How To Track Flight Prices And Get Ticket Refunds Using Yapta
It’s a choice of plenty with many websites available for checking airline fares. It can be difficult to find one quality service to stick with. But Yapta has a couple of features that set it apart from the rest:
- Tracking price drops on flights.
- Getting you a refund on those flights if the price drops after you buy it.
There are some rules to stick to when searching for a flight , and using Yapta can only help you save even more money. The startup behind Yapta joined forces with Kayak a while back, and the two websites are now quite similar visually and in function. The difference is in those two key features mentioned above.
Yapta, which stands for Your Amazing Personal Travel Assistant, certainly stands up to its name.
Tracking Price Drops
To get started, search for your flight by visiting kayak.yapta.com and entering in the dates and locations of your desired flight.
Each flight that appears in the results will have a “Track price drops” button, and once you click it, it will say “Tracking in My Trips”. To get the most out of Yapta, create an account with them so that the flights tracked will be saved in your My Trips.
As with several other flight search engines, you can toggle the the “Flex +/- 3 Days” option in the upper left to see the chart shown above. If your dates are flexible, you can get some significantly cheaper tickets.
After tracking your trips, you can go to the My Trips tab along the top to view all the flights you’re tracking. As seen above, Yapta will sort these into general categories, e.g. Early-April to Orlando, or Late-June to Los Angeles. You can then click on any category to get more details.
All the price trends are shown from the date you first started tracking it. It won’t pull data before you hit that track button, so the further you plan in advance the better. In the example above, I was able to save a few dollars on my Air Canada flight to LAX just by waiting a few days. $20 off a $1100 flight isn’t much, but those are still savings, and it has the potential to save you much more.
On the other hand, I had also been tracking this United flight to LAX, and its price went up about $60 over the same period of time. The alerts tab seen above came in handy. You can set a threshold for the alert (savings more than $5; savings more than $30 etc.) and Yapta will email you if the price drops to that level. It can save you from constantly refreshing the page, hoping the price will drop.
Getting A Refund
Once you commit and buy a ticket, there’s no guarantee that you will get the lowest fare. Maybe it will drop again in the next few days or weeks. In that case, you might assume that you lucked out. But Yapta has you covered as many airlines have refund policies for this exact situation.
Your best options for getting a refund are Alaska Airlines and Jet Blue, who both issue refunds if the price drops below the price of your ticket. Other airlines have a threshold that must be crossed, between $75 and $200, after which they will issue a refund. Some of these airlines are: AirTran, Virgin America, Hawaiian Airlines, American Airlines, Delta, United, or US Airways. Check the airlines that are covered in the refund policy.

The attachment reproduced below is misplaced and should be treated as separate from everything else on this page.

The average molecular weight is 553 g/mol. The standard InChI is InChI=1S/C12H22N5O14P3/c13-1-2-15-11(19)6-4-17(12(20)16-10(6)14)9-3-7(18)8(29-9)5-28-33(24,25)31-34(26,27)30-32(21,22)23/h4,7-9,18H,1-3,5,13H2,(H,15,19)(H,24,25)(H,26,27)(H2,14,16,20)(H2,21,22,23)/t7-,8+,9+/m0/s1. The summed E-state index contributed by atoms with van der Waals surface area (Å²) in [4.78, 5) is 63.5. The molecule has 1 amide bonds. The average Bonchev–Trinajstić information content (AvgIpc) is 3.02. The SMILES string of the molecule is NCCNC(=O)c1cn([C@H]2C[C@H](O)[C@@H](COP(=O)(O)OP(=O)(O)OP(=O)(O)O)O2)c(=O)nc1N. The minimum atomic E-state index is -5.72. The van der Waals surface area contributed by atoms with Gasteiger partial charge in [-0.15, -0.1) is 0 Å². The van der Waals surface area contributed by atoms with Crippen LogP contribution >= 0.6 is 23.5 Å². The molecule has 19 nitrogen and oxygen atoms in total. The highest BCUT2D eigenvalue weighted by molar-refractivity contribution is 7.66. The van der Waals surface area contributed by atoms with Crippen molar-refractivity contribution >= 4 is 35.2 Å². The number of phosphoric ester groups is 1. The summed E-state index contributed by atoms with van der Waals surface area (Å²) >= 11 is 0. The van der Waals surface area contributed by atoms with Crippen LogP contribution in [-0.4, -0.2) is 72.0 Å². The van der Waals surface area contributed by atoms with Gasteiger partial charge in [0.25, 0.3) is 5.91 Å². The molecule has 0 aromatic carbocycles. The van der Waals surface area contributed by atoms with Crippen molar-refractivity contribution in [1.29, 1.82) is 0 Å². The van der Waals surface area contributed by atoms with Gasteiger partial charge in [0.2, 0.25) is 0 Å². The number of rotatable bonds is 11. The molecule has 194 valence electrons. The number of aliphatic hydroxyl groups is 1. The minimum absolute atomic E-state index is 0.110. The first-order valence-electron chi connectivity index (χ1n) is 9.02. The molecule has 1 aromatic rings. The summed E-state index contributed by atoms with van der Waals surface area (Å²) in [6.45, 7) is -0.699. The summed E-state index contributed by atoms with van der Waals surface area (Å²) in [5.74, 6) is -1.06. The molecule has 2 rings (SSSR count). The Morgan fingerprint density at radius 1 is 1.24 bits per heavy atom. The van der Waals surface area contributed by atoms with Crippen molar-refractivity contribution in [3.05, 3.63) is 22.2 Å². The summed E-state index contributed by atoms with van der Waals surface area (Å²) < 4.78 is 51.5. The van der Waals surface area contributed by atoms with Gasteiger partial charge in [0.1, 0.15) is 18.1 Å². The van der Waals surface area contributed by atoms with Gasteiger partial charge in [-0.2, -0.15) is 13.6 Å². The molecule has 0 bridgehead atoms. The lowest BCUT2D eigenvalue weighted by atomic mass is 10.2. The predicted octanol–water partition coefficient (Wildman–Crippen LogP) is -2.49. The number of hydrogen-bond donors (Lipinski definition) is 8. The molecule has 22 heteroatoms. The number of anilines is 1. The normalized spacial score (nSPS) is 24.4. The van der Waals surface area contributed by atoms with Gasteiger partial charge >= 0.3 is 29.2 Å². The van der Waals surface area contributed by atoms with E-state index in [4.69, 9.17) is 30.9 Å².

Since Yapta doesn’t act as a middleman like Orbitz or Expedia, you’re sent to the airline’s website to make the booking. This is what makes you eligible for these refunds and also cuts out annoying middleman fees. Yapta also tracks the fees associated with getting these refunds and will only notify you if you’re eligible for money back.
Type in all the details for your flight, as shown above, and Yapta will keep an eye on the price and send you an email if you’re eligible for money back. It’ll take five minutes of your time, it’s free, and it could save you hundreds of dollars.
Unfortunately, a lot of airlines don’t offer refunds at all, but they might run joint flights with other airlines. For example, my previously mentioned flight to LAX on Air Canada is available both through Air Canada and United, but United offers refunds on price drops over $200, whereas Air Canada doesn’t offer any refunds. In this case, it’s a wiser choice to book on United.
Viewing Current Trends
Another nifty feature, although not unique, is the ability to see how the prices have changed historically to know if you should buy now or wait. For some reason, this feature has made it into Kayak, but not yet onto Yapta. It’s similar to a service available from Microsoft called the Bing Price Predictor, which we have found to be a fantastic service for saving on tickets as well.
You will see this graph if you search for a flight. Click Fare Charts on the upper left. Catch the fare trends over the last few months, as well as the average fares around the date of your departure. Do note that it won’t make a recommendation for you.
The same example on Kayak’s website looks similar, but gives you a recommendation to either buy or wait.
Of course, Kayak’s recommendations are just that — recommendations — and not guarantees. They won’t reimburse you if the price goes up instead of down, but it does give you a better idea of what you should do.
There are other unique services out there, like FlightFox that allows real humans to compete to save you money Then, the SkyScanner iOS app makes buying plane tickets on your iDevice a breeze . But Yapta is in its own league of airline-searching websites. On the move, you can take the help of Yapta’s free iOS app too. We can only hope that Kayak and Yapta will be combined into one integrated service in the future.
How do you save money when searching for flights? Will you be using Yapta in the future? Let us know in the comments.